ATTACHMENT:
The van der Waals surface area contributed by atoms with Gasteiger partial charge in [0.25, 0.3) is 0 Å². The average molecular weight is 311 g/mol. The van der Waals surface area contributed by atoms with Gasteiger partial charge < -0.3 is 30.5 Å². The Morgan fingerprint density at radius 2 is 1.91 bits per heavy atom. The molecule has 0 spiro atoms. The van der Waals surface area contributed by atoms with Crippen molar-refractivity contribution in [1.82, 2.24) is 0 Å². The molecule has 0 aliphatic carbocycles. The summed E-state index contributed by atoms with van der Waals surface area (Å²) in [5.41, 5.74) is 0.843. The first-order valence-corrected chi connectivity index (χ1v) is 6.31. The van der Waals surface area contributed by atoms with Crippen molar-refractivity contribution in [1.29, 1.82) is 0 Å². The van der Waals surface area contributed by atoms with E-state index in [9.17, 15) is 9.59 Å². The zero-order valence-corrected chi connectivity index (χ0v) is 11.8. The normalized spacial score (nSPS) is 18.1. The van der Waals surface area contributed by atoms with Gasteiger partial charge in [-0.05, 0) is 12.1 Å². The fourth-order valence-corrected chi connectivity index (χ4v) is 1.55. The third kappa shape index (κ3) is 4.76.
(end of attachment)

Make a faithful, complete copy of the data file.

The van der Waals surface area contributed by atoms with Gasteiger partial charge in [0.25, 0.3) is 0 Å². The average molecular weight is 311 g/mol. The van der Waals surface area contributed by atoms with Gasteiger partial charge < -0.3 is 30.5 Å². The Morgan fingerprint density at radius 2 is 1.91 bits per heavy atom. The molecule has 0 spiro atoms. The van der Waals surface area contributed by atoms with Crippen molar-refractivity contribution in [1.82, 2.24) is 0 Å². The molecule has 0 aliphatic carbocycles. The summed E-state index contributed by atoms with van der Waals surface area (Å²) in [5.41, 5.74) is 0.843. The first-order valence-corrected chi connectivity index (χ1v) is 6.31. The van der Waals surface area contributed by atoms with Crippen molar-refractivity contribution in [1.29, 1.82) is 0 Å². The van der Waals surface area contributed by atoms with E-state index in [9.17, 15) is 9.59 Å². The zero-order valence-corrected chi connectivity index (χ0v) is 11.8. The normalized spacial score (nSPS) is 18.1. The van der Waals surface area contributed by atoms with Gasteiger partial charge in [-0.05, 0) is 12.1 Å². The fourth-order valence-corrected chi connectivity index (χ4v) is 1.55. The third kappa shape index (κ3) is 4.76.